The art of growing things
Frame Arts Warehouse starts Art in the Garden program
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This article was published 22/07/2014 (3053 days ago), so information in it may no longer be current.
What better place to grow community than in the garden?
In an effort to connect to the Centennial neighbourhood, Frame Arts Warehouse (318 Ross Ave.) has initiated Art in the Garden, a project that combines community gardening with arts and crafts.
Members of the community, many of which are immigrants from Bhutan living in Harmony Mansion (201 Princess St.), grow vegetables in Frame’s garden boxes, as well as the Boy and Girls Clubs of Winnipeg boxes located outside Freight House (200 Isabel St.). Then, on Fridays at Frame, community members take part in a free artist workshop.
Frame garden co-ordinator Tanya Blatz said art projects have or will include batik, crocheting, card making, printmaking and clay sculpture, with instruction coming from Frame and other arts organizations like Art City and The Edge Village and Gallery.
Blatz said combining the two endeavors, gardening and art, just makes sense.
“They’re both just awesome expressions of being human,” Blatz said. “They’re a good tool to relate to other people and they’re both pretty non-intimidating mediums.”
The Art in the Garden project is funded by a grant from Neighbourhoods Alive! The project is also supported by the Centennial Community Improvement Association (CCIA). Gord Dong, vice-president of CCIA, said Art in the Garden is a great way to bring community members of different ethnic backgrounds together.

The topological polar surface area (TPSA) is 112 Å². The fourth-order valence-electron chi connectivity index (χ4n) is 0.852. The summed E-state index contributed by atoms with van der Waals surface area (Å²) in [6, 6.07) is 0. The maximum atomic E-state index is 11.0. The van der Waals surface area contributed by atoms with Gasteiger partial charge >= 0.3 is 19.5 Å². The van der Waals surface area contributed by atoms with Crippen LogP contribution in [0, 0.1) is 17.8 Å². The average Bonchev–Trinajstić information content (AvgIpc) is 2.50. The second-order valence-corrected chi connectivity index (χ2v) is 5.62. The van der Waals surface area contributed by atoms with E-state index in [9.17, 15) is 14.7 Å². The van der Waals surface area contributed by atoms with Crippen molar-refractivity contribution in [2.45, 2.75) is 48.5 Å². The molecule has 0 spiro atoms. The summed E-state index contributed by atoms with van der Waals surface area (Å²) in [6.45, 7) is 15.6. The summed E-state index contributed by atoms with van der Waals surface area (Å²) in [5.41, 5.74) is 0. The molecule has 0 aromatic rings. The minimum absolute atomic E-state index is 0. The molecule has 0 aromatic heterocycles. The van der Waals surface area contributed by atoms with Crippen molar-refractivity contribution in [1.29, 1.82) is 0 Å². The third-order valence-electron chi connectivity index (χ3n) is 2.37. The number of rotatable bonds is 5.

“To bring people out that normally don’t see each other,” Dong said. “This is something people can have in common and get to know your neighbor. It’s a good thing and the byproduct of it that everybody gets fresh vegetables.”
In addition to breaking down cultural barriers, Blatz said the project breaks down physical barriers because the participants have to walk from Frame to Freight House.
“It’s (the Freight House garden) just across Isabel but these big streets are a big deal when you’re not used to going past a certain way,” Blatz said. “It helps that we’re breaking down these geographical barriers and walking people over to see what’s elsewhere. We’ve now got these people knowing about the Boys and Girls Club and Freight House and its swimming pool. It’s just an organic connection.”
Grace Weigelt, co-ordinator for Youth for Eco-Action at Boys and Girls Club, said sharing the garden with Frame has been beneficial for the kids she works with.
“I thought it would be a really good opportunity for our youth to work with some newcomers and also with their children. Part of our program is to have our youth mentor and this is a good opportunity for them to learn some skills from other gardeners as well,” Weigelt said.
Dong said the project is helping to fulfil CCIA’s goal to engage its residents, especially those new to the city and Canada.
“We’re trying to bring out everybody, not matter where you’re from, and just be part of the community,” Dong said. “This is one step of bringing them (newcomers) out and then you try to encourage them to attend different events and learn more about our city, our province and our country.”